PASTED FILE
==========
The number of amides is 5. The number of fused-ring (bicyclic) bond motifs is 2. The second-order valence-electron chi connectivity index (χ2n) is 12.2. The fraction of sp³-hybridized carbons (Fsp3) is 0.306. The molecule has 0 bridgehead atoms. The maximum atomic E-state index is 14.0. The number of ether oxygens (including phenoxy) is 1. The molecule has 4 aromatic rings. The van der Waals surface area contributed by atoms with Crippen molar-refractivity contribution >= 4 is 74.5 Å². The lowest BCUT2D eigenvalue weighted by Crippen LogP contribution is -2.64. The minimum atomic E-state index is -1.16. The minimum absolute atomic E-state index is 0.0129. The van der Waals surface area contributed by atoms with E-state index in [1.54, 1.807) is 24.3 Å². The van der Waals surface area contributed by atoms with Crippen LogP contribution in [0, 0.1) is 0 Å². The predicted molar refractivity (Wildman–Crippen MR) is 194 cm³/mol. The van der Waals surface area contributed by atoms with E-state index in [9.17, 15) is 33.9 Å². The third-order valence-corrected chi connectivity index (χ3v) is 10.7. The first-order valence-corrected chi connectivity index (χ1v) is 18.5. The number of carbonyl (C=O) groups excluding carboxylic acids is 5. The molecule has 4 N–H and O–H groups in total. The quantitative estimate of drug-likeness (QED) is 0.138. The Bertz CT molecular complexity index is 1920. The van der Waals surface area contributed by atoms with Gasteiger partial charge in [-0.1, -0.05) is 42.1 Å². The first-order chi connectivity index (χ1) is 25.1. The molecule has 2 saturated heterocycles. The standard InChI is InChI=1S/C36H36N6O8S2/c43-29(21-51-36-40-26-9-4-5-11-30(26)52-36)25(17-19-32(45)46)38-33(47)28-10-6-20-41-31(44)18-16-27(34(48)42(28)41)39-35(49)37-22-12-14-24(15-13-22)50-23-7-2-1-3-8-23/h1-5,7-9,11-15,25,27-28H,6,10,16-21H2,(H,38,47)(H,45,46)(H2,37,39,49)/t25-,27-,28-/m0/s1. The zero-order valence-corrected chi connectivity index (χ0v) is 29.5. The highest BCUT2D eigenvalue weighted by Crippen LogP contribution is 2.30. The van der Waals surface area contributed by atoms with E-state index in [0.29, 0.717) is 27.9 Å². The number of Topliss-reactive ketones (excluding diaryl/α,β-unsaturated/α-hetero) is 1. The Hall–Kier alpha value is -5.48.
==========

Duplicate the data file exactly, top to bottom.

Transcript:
The number of amides is 5. The number of fused-ring (bicyclic) bond motifs is 2. The second-order valence-electron chi connectivity index (χ2n) is 12.2. The fraction of sp³-hybridized carbons (Fsp3) is 0.306. The molecule has 0 bridgehead atoms. The maximum atomic E-state index is 14.0. The number of ether oxygens (including phenoxy) is 1. The molecule has 4 aromatic rings. The van der Waals surface area contributed by atoms with Crippen molar-refractivity contribution >= 4 is 74.5 Å². The lowest BCUT2D eigenvalue weighted by Crippen LogP contribution is -2.64. The minimum atomic E-state index is -1.16. The minimum absolute atomic E-state index is 0.0129. The van der Waals surface area contributed by atoms with E-state index in [1.54, 1.807) is 24.3 Å². The van der Waals surface area contributed by atoms with Crippen LogP contribution in [0, 0.1) is 0 Å². The predicted molar refractivity (Wildman–Crippen MR) is 194 cm³/mol. The van der Waals surface area contributed by atoms with E-state index in [9.17, 15) is 33.9 Å². The third-order valence-corrected chi connectivity index (χ3v) is 10.7. The first-order valence-corrected chi connectivity index (χ1v) is 18.5. The number of carbonyl (C=O) groups excluding carboxylic acids is 5. The molecule has 4 N–H and O–H groups in total. The quantitative estimate of drug-likeness (QED) is 0.138. The Bertz CT molecular complexity index is 1920. The van der Waals surface area contributed by atoms with Gasteiger partial charge in [-0.1, -0.05) is 42.1 Å². The first-order chi connectivity index (χ1) is 25.1. The molecule has 2 saturated heterocycles. The standard InChI is InChI=1S/C36H36N6O8S2/c43-29(21-51-36-40-26-9-4-5-11-30(26)52-36)25(17-19-32(45)46)38-33(47)28-10-6-20-41-31(44)18-16-27(34(48)42(28)41)39-35(49)37-22-12-14-24(15-13-22)50-23-7-2-1-3-8-23/h1-5,7-9,11-15,25,27-28H,6,10,16-21H2,(H,38,47)(H,45,46)(H2,37,39,49)/t25-,27-,28-/m0/s1. The zero-order valence-corrected chi connectivity index (χ0v) is 29.5. The highest BCUT2D eigenvalue weighted by Crippen LogP contribution is 2.30. The van der Waals surface area contributed by atoms with E-state index in [0.29, 0.717) is 27.9 Å². The number of Topliss-reactive ketones (excluding diaryl/α,β-unsaturated/α-hetero) is 1. The Hall–Kier alpha value is -5.48.